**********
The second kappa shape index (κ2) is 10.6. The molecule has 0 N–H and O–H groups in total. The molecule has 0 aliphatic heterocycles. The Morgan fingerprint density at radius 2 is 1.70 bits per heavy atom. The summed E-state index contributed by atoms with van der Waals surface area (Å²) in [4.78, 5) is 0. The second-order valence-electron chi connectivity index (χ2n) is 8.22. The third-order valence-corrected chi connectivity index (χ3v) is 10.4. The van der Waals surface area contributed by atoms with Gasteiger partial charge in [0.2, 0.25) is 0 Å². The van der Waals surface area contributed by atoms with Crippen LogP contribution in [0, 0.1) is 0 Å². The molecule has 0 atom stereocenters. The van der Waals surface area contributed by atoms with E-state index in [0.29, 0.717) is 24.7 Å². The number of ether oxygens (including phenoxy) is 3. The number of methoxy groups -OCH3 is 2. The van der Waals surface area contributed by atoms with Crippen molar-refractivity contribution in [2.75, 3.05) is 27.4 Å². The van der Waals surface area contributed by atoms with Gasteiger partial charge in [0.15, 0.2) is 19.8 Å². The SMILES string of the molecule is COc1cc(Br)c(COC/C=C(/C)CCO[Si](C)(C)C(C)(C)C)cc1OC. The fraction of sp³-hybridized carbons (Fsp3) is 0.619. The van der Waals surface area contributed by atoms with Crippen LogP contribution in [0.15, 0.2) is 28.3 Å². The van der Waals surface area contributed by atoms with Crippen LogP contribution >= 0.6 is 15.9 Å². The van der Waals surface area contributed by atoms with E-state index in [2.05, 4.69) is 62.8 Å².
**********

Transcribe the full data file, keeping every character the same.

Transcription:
The second kappa shape index (κ2) is 10.6. The molecule has 0 N–H and O–H groups in total. The molecule has 0 aliphatic heterocycles. The Morgan fingerprint density at radius 2 is 1.70 bits per heavy atom. The summed E-state index contributed by atoms with van der Waals surface area (Å²) in [4.78, 5) is 0. The second-order valence-electron chi connectivity index (χ2n) is 8.22. The third-order valence-corrected chi connectivity index (χ3v) is 10.4. The van der Waals surface area contributed by atoms with Gasteiger partial charge in [0.2, 0.25) is 0 Å². The van der Waals surface area contributed by atoms with Crippen LogP contribution in [0, 0.1) is 0 Å². The molecule has 0 atom stereocenters. The van der Waals surface area contributed by atoms with E-state index in [0.29, 0.717) is 24.7 Å². The number of ether oxygens (including phenoxy) is 3. The number of methoxy groups -OCH3 is 2. The van der Waals surface area contributed by atoms with Crippen molar-refractivity contribution in [2.75, 3.05) is 27.4 Å². The van der Waals surface area contributed by atoms with Gasteiger partial charge in [0.15, 0.2) is 19.8 Å². The SMILES string of the molecule is COc1cc(Br)c(COC/C=C(/C)CCO[Si](C)(C)C(C)(C)C)cc1OC. The fraction of sp³-hybridized carbons (Fsp3) is 0.619. The van der Waals surface area contributed by atoms with Crippen LogP contribution in [0.15, 0.2) is 28.3 Å². The van der Waals surface area contributed by atoms with Crippen LogP contribution >= 0.6 is 15.9 Å². The van der Waals surface area contributed by atoms with E-state index in [2.05, 4.69) is 62.8 Å².